Especially the birds, who ate the berries and bugs that the warmth gives us. So many went away to warmer places during those winter months. And Emily could not garden. Instead, she wrote by her window and noticed the birds who were there, in the snow that overwhelmed life for months.

Like the birds, no one knew that they were living through The Little Ice Age, or that it would abate in the next generations and would change again in global weather changes. They saw the snow. They had to abide.

Abiding is harder than striving. Acceptance is not the human default. We shovel the snow that birds walk on. We travel, even though standing still is easier. And it is hard, very hard for me, to simply know that I am loved.

Psychologists can deduce the traumas that preclude intimacy, the fears that propel dissociation – even the therapies that should undo ourselves into accepting ourselves. Sure. When it is the world we have and what we need is the dawn to see, we can turn on a lightbulb.

But the world we are given is often unfathomable. There is no justice. We, like the birds are often trapped in the snow. And yet, the gifts of God are with us in the cold—including the love that made us. In the lingering winter during Lent, even in the 21st century, the absence of the spring can allow us to hear it.

We cannot control and command happiness or justice or even warm air in winter. We are the birds in The Little Ice Age. But, unlike the birds, we can listen.


Translated Text – Texto Traducido – Tèks Tradui

Sweeping Away the Dust

Written and Voiced by the Reverend Canon D Littlepage, Canon for Advocacy, Racial Justice, and Reconciliation

As I sat in the Chapel at The Commons for Eucharist on Ash Wednesday, I found myself really enjoying the feel of the sun on my face as it shone through the window. At some point, my mind wandered to a few weekends ago when we had the first sunny day in what felt like a very long time. That day, just about everyone I encountered remarked on how amazing it was to see and feel the sunshine. There are seasons in our lives in which God’s presence is as radiantly obvious as sunshine after a spell of grayness. There are other seasons however, when God’s presence is much harder to perceive.

Sometimes we are very aware that we feel distant from God and cry out with the psalmist, “How long, O Lord? Will you forget me forever? How long will you hide your face from me?” (Psalm 13). Other times, we might not even notice that we haven’t noticed God in a while. In his meditation “Moments of High Resolve” Howard Thurman describes the impact of the “dust and grit of the journey[i]”on our ability to stay connected to that which matters most to us. If I dared to guess, I would guess that most of us tend to experience the interference of the dustiness and grittiness of life more frequently than we experience the acute awareness of how far away we feel from God.

The season of Lent is an opportune time for us to notice those places where the accumulation of dust and grit is making it hard for us to even notice that we haven’t noticed God. I’ve found that noticing the dust and inviting God to sweep it away makes it more likely that I’ll notice God in the nooks and crannies of my life. And conversely, the more that I notice God in the nooks and crannies of life, the more I notice that the dust and grit isn’t taking up quite so much space. For me, this is truly the gift of Lenten disciplines. Whether one is giving up something or taking on something, Lenten disciplines invite our intention to pay attention to what we eat, what we drink, how we spend our time, how we spend our money, or any other number of ordinary elements of our lives. Thanks be to God that it is through noticing the ordinary that we open ourselves to more fully notice that God’s holy presence is always near.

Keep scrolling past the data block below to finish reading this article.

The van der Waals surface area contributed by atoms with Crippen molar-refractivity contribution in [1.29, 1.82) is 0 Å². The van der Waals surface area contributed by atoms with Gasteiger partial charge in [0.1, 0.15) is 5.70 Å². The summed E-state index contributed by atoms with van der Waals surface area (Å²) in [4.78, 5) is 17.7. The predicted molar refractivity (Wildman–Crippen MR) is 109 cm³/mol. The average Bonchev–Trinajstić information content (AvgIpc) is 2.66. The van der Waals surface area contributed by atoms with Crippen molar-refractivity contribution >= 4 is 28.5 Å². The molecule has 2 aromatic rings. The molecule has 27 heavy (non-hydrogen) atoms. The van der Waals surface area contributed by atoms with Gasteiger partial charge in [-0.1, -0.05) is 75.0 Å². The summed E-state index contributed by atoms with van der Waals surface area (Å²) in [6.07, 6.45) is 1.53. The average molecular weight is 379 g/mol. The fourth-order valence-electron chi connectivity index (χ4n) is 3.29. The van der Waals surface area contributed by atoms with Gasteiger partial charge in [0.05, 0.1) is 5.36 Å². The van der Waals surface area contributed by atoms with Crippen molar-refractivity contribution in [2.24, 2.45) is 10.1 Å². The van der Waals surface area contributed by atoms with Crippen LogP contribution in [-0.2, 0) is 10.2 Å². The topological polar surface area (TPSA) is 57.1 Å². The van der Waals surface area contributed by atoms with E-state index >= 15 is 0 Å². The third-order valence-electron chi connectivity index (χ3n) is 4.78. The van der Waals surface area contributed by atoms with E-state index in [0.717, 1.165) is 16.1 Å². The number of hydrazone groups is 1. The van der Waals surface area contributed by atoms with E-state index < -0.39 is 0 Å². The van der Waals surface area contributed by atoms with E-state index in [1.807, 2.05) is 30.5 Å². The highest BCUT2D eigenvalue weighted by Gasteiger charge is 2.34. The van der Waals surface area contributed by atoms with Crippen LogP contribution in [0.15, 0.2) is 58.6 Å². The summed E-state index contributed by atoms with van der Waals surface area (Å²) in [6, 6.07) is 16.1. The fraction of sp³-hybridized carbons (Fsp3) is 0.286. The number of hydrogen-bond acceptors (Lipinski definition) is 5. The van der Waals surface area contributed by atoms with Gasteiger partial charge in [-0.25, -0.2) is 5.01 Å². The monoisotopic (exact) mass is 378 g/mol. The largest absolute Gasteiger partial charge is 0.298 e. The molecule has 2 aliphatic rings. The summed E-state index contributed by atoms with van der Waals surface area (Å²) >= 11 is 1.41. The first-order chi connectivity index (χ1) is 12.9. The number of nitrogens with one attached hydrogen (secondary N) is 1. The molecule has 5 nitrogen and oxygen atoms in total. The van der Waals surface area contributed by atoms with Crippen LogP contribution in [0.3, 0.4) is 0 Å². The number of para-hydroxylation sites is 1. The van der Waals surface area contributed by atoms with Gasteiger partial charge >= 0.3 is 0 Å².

[i] Howard Thurman, Meditations of the Heart (Boston: Beacon Press, 1999), 209-210.


Translated Text – Texto Traducido – Tèks Tradui

The Evidence of Love: Response to A Case for Love film

Written and Voiced by: Caela Collins

Sweaterless

I found it.
The silver thread we’ve been tugging at, secretly anxious of its end.
Slowly growing in tangles, witnessing unraveled truth.
The woven fabric of this world coming undone.
Only to find that warmth never came from wearing knitted armor.
It came from the bare silver lining that took form in Adam’s dust.
Who knew that love’s loophole is what kept us clothed?
There’s no need to tie up loose ends with God’s thread.

Sweaterless, a poem by: Caela Collins

Today is Ash Wednesday and Valentine’s Day, two commemorations that present a strong case for love. Going along the theme of noticing God’s love brought me back to Presiding Bishop Michael Curry’s call to action in the film A Case for Love: inviting us to take 30 days to practice love regardless of politics, religion, or ethnicity, because love is about all of us.

As we receive ashes on our foreheads, I wonder: How is love expressed within the context of our diocese? Who are we at our core, and in what ways has love molded us in Connecticut? I had to go deeper to understand how love guided us here to this place as a diocese. Putting PB Curry’s call to action, in action, led me to speak with coworkers and folks from the wider ECCT community to notice that silver thread we’ve been tugging at and find the evidence of love.

The Radical Love of Jesus

“We all have the capacity within our own lives to live out the love of Jesus and impact the lives around us in real and lasting ways.” ~Bishop Jeffrey Mello